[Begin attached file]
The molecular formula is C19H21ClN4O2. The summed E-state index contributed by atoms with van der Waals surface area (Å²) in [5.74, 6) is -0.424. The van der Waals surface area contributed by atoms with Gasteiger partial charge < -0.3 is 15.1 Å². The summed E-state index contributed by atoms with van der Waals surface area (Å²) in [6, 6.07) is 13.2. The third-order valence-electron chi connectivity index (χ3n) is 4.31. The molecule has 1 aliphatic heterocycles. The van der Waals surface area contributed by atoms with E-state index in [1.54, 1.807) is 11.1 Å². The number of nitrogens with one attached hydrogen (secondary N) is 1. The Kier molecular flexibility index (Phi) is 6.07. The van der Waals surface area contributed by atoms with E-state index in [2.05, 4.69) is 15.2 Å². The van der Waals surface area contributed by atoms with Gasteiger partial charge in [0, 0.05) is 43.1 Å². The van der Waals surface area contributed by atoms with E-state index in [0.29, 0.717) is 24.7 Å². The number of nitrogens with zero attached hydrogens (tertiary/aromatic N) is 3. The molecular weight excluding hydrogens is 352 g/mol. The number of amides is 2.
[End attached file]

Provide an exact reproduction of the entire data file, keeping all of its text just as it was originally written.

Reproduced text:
The molecular formula is C19H21ClN4O2. The summed E-state index contributed by atoms with van der Waals surface area (Å²) in [5.74, 6) is -0.424. The van der Waals surface area contributed by atoms with Gasteiger partial charge < -0.3 is 15.1 Å². The summed E-state index contributed by atoms with van der Waals surface area (Å²) in [6, 6.07) is 13.2. The third-order valence-electron chi connectivity index (χ3n) is 4.31. The molecule has 1 aliphatic heterocycles. The van der Waals surface area contributed by atoms with E-state index in [1.54, 1.807) is 11.1 Å². The number of nitrogens with one attached hydrogen (secondary N) is 1. The Kier molecular flexibility index (Phi) is 6.07. The van der Waals surface area contributed by atoms with E-state index in [2.05, 4.69) is 15.2 Å². The van der Waals surface area contributed by atoms with Gasteiger partial charge in [0, 0.05) is 43.1 Å². The van der Waals surface area contributed by atoms with E-state index in [0.29, 0.717) is 24.7 Å². The number of nitrogens with zero attached hydrogens (tertiary/aromatic N) is 3. The molecular weight excluding hydrogens is 352 g/mol. The number of amides is 2.